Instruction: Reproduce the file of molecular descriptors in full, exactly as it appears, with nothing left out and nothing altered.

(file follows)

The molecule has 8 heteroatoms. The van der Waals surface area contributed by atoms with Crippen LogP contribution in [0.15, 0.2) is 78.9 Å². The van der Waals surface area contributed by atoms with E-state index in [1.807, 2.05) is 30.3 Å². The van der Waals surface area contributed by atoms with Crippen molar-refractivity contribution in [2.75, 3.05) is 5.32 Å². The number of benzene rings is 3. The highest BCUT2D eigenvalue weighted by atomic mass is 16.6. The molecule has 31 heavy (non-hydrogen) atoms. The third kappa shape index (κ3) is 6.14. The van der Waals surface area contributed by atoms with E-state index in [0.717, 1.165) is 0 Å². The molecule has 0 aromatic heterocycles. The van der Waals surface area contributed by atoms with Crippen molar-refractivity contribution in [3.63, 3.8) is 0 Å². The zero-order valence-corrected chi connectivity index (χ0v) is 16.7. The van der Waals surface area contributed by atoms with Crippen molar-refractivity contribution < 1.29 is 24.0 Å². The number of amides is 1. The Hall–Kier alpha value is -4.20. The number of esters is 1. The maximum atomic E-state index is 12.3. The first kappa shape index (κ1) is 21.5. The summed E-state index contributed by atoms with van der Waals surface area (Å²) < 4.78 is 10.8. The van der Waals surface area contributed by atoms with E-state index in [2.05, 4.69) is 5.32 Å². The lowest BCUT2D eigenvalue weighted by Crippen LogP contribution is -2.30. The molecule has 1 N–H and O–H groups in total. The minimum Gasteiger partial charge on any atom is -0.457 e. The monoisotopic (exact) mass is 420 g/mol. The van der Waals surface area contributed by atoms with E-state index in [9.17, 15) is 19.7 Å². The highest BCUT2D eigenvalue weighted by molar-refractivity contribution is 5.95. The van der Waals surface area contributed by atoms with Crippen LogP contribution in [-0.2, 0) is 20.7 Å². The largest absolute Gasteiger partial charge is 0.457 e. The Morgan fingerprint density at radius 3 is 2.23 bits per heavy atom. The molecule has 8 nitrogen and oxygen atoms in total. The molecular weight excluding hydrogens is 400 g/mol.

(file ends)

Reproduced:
The molecule has 8 heteroatoms. The van der Waals surface area contributed by atoms with Crippen LogP contribution in [0.15, 0.2) is 78.9 Å². The van der Waals surface area contributed by atoms with E-state index in [1.807, 2.05) is 30.3 Å². The van der Waals surface area contributed by atoms with Crippen molar-refractivity contribution in [2.75, 3.05) is 5.32 Å². The number of benzene rings is 3. The highest BCUT2D eigenvalue weighted by atomic mass is 16.6. The molecule has 31 heavy (non-hydrogen) atoms. The third kappa shape index (κ3) is 6.14. The van der Waals surface area contributed by atoms with E-state index in [0.717, 1.165) is 0 Å². The molecule has 0 aromatic heterocycles. The van der Waals surface area contributed by atoms with Crippen molar-refractivity contribution in [3.63, 3.8) is 0 Å². The zero-order valence-corrected chi connectivity index (χ0v) is 16.7. The van der Waals surface area contributed by atoms with Crippen molar-refractivity contribution < 1.29 is 24.0 Å². The number of amides is 1. The Hall–Kier alpha value is -4.20. The number of esters is 1. The maximum atomic E-state index is 12.3. The first kappa shape index (κ1) is 21.5. The summed E-state index contributed by atoms with van der Waals surface area (Å²) < 4.78 is 10.8. The van der Waals surface area contributed by atoms with E-state index in [2.05, 4.69) is 5.32 Å². The lowest BCUT2D eigenvalue weighted by Crippen LogP contribution is -2.30. The molecule has 1 N–H and O–H groups in total. The minimum Gasteiger partial charge on any atom is -0.457 e. The monoisotopic (exact) mass is 420 g/mol. The van der Waals surface area contributed by atoms with E-state index in [9.17, 15) is 19.7 Å². The highest BCUT2D eigenvalue weighted by molar-refractivity contribution is 5.95. The van der Waals surface area contributed by atoms with Crippen LogP contribution in [-0.2, 0) is 20.7 Å². The largest absolute Gasteiger partial charge is 0.457 e. The Morgan fingerprint density at radius 3 is 2.23 bits per heavy atom. The molecule has 8 nitrogen and oxygen atoms in total. The molecular weight excluding hydrogens is 400 g/mol.